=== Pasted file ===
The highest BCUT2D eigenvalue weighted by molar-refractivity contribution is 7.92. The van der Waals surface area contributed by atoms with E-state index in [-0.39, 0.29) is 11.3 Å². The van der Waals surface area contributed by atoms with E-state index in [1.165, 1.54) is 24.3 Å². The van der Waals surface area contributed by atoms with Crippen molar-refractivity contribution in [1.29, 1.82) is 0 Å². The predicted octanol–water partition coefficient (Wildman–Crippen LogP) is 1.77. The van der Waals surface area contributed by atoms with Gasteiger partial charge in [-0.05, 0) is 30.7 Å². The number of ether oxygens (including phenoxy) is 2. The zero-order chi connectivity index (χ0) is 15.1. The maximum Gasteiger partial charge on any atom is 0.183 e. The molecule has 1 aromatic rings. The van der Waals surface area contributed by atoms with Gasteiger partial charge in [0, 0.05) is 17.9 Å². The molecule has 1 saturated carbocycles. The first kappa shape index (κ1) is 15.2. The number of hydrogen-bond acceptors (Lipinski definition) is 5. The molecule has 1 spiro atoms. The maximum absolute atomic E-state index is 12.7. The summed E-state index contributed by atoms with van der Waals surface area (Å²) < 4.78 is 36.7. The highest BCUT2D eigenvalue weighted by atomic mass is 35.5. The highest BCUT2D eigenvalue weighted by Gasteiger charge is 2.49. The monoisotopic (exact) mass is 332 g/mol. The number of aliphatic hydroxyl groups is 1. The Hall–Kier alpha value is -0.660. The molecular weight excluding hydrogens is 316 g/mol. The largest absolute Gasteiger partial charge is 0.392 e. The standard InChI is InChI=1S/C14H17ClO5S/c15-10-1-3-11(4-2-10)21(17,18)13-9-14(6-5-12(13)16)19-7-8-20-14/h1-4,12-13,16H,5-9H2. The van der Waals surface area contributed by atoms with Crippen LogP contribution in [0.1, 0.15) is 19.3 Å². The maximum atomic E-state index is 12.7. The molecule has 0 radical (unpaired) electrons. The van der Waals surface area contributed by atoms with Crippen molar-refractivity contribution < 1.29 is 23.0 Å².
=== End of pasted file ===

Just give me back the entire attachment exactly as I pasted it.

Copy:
The highest BCUT2D eigenvalue weighted by molar-refractivity contribution is 7.92. The van der Waals surface area contributed by atoms with E-state index in [-0.39, 0.29) is 11.3 Å². The van der Waals surface area contributed by atoms with E-state index in [1.165, 1.54) is 24.3 Å². The van der Waals surface area contributed by atoms with Crippen molar-refractivity contribution in [1.29, 1.82) is 0 Å². The predicted octanol–water partition coefficient (Wildman–Crippen LogP) is 1.77. The van der Waals surface area contributed by atoms with Gasteiger partial charge in [-0.05, 0) is 30.7 Å². The number of ether oxygens (including phenoxy) is 2. The zero-order chi connectivity index (χ0) is 15.1. The maximum Gasteiger partial charge on any atom is 0.183 e. The molecule has 1 aromatic rings. The van der Waals surface area contributed by atoms with Gasteiger partial charge in [0, 0.05) is 17.9 Å². The molecule has 1 saturated carbocycles. The first kappa shape index (κ1) is 15.2. The number of hydrogen-bond acceptors (Lipinski definition) is 5. The molecule has 1 spiro atoms. The maximum absolute atomic E-state index is 12.7. The summed E-state index contributed by atoms with van der Waals surface area (Å²) < 4.78 is 36.7. The highest BCUT2D eigenvalue weighted by atomic mass is 35.5. The highest BCUT2D eigenvalue weighted by Gasteiger charge is 2.49. The monoisotopic (exact) mass is 332 g/mol. The number of aliphatic hydroxyl groups is 1. The Hall–Kier alpha value is -0.660. The molecular weight excluding hydrogens is 316 g/mol. The largest absolute Gasteiger partial charge is 0.392 e. The standard InChI is InChI=1S/C14H17ClO5S/c15-10-1-3-11(4-2-10)21(17,18)13-9-14(6-5-12(13)16)19-7-8-20-14/h1-4,12-13,16H,5-9H2. The van der Waals surface area contributed by atoms with Crippen LogP contribution in [0.1, 0.15) is 19.3 Å². The maximum atomic E-state index is 12.7. The molecule has 0 radical (unpaired) electrons. The van der Waals surface area contributed by atoms with Crippen molar-refractivity contribution < 1.29 is 23.0 Å².